Override: Mech City Brawl review – Voltron doldrum

The fighting game genre is a very difficult segment for a new game to break into, even more so for an indie game. So what did Modus Games lean on to sell Override: Mech City Brawl? As you may have guessed, it’s giant mechs which players can pilot. Oh, and also Voltron. Kinda.

At this point it may be worth revealing our love for everything mech, which is why we’ve been following this game ever since it was announced back in July of this year.

That being said the game can more than stand up for itself, offering up 3D fighting combat together with a variety of mechs to pilot, locations to crumble under giant robot feet, and co-op which lets multiple players each control a segment of one mech which instantly reminded us (and others) of Voltron.

While this short descriptor and some of the visuals on this page may have already sold you on the title, don’t whip out the credit card just yet because this is a deeply flawed game that warrants some investigation beforehand.

Jumping into the tutorial we’re presented with a novel control system here. Instead of regular attacks being bound to the four face buttons as with most fighters, here they’re set (by default) to the shoulder buttons and triggers, and for good reason.

The shoulder buttons are used for punching, and the triggers for kicking. These line up to the right and left appendages of the mech, so it feels quit natural controlling these large combatants in battle.

These attacks can be charged for extra damage and knock back, powered up by using some of your meter gauge and built into combos. Adding to this are ranged and melee weapons which spawn randomly in the map which can turn the tide of any fight.

All of this is pretty standard but it feels quite good here as the mechs all have a heft to them owing to their huge sizes and even the smallest and fastest choices in the roster are fun to control with this sense of weight.

With that initial good impression in the tutorial over we hopped into the singleplayer where we’ve been promised to fight giant alien kaiju, which is a perfect fit for this game but is, unfortunately, the start of its many problems.

The story is not worth any mention and every level is the same: you’re locked into an arena with randomly spawning enemies, kill them and you win, die and you lose. Rinse and repeat.

There is some variety as you can choose which rewards you’d like to claim: research missions give you points to upgrade your mech (this is usually the best route), mod missions give you modifiers, and weapon pack missions give you tools to fight with when robot fists aren’t good enough.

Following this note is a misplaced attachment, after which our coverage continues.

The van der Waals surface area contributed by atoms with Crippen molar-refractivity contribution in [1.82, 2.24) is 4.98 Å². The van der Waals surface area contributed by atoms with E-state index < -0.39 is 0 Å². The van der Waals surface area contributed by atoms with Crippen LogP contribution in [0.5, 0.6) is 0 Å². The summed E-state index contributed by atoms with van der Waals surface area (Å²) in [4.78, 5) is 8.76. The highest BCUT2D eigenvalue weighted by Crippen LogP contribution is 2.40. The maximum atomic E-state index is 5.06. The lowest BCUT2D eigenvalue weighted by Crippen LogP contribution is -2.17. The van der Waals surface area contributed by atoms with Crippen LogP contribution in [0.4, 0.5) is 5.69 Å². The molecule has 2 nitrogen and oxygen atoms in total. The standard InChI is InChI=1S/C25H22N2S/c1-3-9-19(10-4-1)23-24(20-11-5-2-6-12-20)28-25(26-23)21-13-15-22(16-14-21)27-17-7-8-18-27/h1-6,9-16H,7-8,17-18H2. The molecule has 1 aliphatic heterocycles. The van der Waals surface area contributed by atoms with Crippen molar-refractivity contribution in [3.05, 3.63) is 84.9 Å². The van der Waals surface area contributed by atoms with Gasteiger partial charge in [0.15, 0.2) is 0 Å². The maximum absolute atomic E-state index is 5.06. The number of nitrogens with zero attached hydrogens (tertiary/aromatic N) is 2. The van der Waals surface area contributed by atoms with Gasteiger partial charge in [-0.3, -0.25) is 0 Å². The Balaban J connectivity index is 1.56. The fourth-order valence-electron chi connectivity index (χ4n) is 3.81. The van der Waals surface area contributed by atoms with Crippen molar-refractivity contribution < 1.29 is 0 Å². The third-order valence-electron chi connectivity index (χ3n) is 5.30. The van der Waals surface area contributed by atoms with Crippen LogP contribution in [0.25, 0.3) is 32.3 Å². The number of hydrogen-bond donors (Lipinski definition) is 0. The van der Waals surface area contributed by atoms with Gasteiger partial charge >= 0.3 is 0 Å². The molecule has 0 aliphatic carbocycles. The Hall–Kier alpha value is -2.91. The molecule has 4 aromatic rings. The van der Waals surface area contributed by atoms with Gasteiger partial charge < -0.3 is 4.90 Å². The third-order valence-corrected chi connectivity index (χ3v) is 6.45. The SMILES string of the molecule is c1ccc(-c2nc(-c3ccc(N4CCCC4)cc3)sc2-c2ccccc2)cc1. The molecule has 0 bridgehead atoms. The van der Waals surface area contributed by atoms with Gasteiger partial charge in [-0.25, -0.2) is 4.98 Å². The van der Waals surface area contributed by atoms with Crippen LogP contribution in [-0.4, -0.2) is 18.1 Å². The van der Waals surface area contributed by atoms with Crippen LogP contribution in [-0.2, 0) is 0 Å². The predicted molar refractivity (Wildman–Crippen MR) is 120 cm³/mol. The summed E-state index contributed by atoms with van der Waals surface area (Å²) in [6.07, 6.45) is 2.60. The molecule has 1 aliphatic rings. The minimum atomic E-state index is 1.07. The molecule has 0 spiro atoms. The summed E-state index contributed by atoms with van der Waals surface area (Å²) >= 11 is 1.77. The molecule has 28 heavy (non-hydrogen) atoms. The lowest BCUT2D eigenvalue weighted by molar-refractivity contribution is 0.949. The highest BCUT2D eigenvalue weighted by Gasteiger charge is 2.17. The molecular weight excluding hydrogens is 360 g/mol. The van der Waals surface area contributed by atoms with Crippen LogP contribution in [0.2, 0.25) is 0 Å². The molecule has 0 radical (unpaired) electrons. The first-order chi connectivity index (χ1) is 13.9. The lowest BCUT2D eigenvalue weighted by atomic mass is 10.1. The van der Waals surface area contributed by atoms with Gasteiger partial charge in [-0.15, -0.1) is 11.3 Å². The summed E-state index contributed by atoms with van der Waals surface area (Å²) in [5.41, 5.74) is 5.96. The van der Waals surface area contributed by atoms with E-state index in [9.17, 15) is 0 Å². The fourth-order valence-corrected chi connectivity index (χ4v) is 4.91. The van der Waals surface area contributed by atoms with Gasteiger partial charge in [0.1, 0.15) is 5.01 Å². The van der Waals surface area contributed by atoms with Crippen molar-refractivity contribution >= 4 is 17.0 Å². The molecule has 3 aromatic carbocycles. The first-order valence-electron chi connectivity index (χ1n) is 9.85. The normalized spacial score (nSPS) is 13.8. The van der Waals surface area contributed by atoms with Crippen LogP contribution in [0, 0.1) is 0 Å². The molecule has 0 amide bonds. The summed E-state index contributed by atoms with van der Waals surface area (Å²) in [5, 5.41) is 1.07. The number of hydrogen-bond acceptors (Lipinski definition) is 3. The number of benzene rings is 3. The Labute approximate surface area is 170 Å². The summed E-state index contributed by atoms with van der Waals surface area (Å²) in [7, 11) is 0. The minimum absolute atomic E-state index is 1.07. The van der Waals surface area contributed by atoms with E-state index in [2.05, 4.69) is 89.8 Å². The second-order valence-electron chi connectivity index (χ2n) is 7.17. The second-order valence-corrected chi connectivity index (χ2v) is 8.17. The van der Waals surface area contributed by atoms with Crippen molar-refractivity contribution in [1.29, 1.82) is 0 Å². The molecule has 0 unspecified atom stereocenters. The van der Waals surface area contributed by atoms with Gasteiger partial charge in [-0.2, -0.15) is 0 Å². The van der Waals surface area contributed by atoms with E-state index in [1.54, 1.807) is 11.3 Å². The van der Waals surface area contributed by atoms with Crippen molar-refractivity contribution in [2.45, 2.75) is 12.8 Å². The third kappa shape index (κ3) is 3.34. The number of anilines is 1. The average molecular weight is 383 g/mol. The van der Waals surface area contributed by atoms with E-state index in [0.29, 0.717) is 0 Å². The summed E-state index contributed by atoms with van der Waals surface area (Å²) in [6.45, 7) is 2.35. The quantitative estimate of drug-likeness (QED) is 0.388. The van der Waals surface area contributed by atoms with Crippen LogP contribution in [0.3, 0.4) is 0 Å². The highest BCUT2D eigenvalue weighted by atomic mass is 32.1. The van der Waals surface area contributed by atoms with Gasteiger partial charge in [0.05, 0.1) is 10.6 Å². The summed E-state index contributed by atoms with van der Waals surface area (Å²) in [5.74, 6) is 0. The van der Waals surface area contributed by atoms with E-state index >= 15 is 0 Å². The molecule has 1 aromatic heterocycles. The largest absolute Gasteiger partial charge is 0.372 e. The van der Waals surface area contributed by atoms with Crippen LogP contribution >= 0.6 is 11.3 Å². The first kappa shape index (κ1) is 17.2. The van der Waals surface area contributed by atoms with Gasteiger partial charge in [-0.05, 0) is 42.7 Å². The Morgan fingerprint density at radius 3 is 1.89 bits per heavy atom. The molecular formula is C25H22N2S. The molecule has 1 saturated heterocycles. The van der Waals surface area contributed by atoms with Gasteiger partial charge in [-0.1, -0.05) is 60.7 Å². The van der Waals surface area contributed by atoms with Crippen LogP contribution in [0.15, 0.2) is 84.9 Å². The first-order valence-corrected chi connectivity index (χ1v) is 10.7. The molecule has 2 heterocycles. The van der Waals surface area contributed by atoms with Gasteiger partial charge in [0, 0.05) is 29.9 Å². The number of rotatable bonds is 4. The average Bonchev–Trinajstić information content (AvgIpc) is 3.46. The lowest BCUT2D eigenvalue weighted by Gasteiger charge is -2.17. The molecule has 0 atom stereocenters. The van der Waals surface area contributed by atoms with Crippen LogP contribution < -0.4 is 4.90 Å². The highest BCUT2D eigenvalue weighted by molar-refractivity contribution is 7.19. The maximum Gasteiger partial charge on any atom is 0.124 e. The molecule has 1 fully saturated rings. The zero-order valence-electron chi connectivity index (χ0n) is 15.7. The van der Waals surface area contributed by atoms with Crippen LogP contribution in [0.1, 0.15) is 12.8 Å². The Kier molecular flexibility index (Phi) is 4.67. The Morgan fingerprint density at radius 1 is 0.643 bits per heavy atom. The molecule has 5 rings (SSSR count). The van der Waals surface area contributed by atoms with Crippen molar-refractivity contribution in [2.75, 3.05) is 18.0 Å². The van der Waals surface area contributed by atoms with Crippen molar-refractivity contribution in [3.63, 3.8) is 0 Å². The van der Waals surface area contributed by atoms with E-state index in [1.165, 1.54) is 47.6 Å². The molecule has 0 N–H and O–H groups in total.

The singleplayer campaign will only take a couple of hours to complete and can be done in one sitting, even though it’s very frustrating to do so. The difficulty ramps up and the game’s idea of cranking up the challenge is just to swarm you with enemies and stun lock you to death.

If you’re surrounded by enemies any given mech will turn into your mother on a Saturday night – flat on its back being mercilessly pounded.

You’ll quickly learn how to exploit the systems to win, and you’ll brush off the campaign and not give it much though, unless you like skins. More on that later.

Yes each playable mech in this game has around 20 skins that are randomly unlocked when a singleplayer mission is completed or with the win of an online game.

This is frustrating enough until the game was updated. We held off on our review for the first big update hit the game – to see what support the devs would provide to the game – and they made this skin situation a bit worse.

Now skins can be bought with in-game currency (don’t worry, you can’t buy it with real money) that are only awarded when you beat the campaign, or when you are awarded a duplicate skin.

We won’t get into exact numbers here, but buying skins is really expensive and you’ll need to complete the campaign more than twice to unlock a rarer skin.

Less grindy is that Voltron mode which can be done in the singleplayer and it’s where we recommend you experiment with it. As you bump up the player numbers each person controls a more isolated part of the mech.

While this is fun for a while, in practice it’s nothing we haven’t seen before in other titles with similar concepts and the giant mech spin on it just isn’t enough to make it a go-to party game or something you’d think of first when a group of people are over.

For the online play we can’t speak to how this game is at a higher level compared to other fighting games, but we can say that wait times are long even in overseas servers.

Once you’re in a game it can be a lot of fun as people haven’t yet mastered this game and you can get that adrenaline rush of beating a similarly green player. The random weapon drops add a lot of variety into the mix and they don’t feel overpowered as most can be countered once you learn a bit about them.

After replaying the singleplayer many times over, grinding out online matches and having some people over for co-op, we feel tired of Override after a few hours.

The core mechanics here are fantastic, but there’s a host of design decisions that really kill its longevity. The singleplayer especially could have been have been fleshed out with more variety in the upgrades, better RPG elements, and maybe even a tighter story.

There’s also the matter of money. The base game costs R475 with a “Super Charged Mega Edition” at R600. This more expensive option gets you four new mechs as they’re released and 16 skins.

At the time of writing one of those new mechs – Stardust – has been released. If you don’t want to buy the more expensive edition, it can be bought separately for R69.

This all seems high for a fighting game with a small community where you may be stuck playing singleplayer and co-op only in a few months.


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